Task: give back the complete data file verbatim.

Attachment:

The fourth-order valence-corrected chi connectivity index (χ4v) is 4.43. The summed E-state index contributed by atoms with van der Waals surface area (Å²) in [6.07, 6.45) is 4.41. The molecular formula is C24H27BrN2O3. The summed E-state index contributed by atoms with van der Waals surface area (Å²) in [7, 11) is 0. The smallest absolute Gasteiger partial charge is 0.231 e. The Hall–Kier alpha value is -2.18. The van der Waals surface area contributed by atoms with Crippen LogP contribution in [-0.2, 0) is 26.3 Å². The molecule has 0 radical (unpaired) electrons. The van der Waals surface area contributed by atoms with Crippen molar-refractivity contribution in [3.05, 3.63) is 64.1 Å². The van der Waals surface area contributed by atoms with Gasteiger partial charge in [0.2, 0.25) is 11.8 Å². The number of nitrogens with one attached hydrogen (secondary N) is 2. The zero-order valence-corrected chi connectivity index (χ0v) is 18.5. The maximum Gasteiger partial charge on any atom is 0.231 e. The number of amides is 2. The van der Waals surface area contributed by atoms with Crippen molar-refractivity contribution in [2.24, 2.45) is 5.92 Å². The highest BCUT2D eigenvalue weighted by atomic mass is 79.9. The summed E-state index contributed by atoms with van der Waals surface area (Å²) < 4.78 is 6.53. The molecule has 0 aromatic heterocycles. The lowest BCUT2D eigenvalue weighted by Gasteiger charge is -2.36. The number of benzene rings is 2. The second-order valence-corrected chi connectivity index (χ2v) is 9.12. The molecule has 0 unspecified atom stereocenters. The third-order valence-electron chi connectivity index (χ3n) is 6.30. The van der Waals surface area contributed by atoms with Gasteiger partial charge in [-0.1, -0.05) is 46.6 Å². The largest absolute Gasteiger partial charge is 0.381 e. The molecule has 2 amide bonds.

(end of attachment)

The fourth-order valence-corrected chi connectivity index (χ4v) is 4.43. The summed E-state index contributed by atoms with van der Waals surface area (Å²) in [6.07, 6.45) is 4.41. The molecular formula is C24H27BrN2O3. The summed E-state index contributed by atoms with van der Waals surface area (Å²) in [7, 11) is 0. The smallest absolute Gasteiger partial charge is 0.231 e. The Hall–Kier alpha value is -2.18. The van der Waals surface area contributed by atoms with Crippen LogP contribution in [-0.2, 0) is 26.3 Å². The molecule has 0 radical (unpaired) electrons. The van der Waals surface area contributed by atoms with Crippen molar-refractivity contribution in [3.05, 3.63) is 64.1 Å². The van der Waals surface area contributed by atoms with Gasteiger partial charge in [0.2, 0.25) is 11.8 Å². The number of nitrogens with one attached hydrogen (secondary N) is 2. The zero-order valence-corrected chi connectivity index (χ0v) is 18.5. The maximum Gasteiger partial charge on any atom is 0.231 e. The number of amides is 2. The van der Waals surface area contributed by atoms with Crippen molar-refractivity contribution in [2.24, 2.45) is 5.92 Å². The highest BCUT2D eigenvalue weighted by atomic mass is 79.9. The summed E-state index contributed by atoms with van der Waals surface area (Å²) < 4.78 is 6.53. The molecule has 0 aromatic heterocycles. The lowest BCUT2D eigenvalue weighted by Gasteiger charge is -2.36. The number of benzene rings is 2. The second-order valence-corrected chi connectivity index (χ2v) is 9.12. The molecule has 0 unspecified atom stereocenters. The third-order valence-electron chi connectivity index (χ3n) is 6.30. The van der Waals surface area contributed by atoms with Gasteiger partial charge in [-0.1, -0.05) is 46.6 Å². The largest absolute Gasteiger partial charge is 0.381 e. The molecule has 2 amide bonds.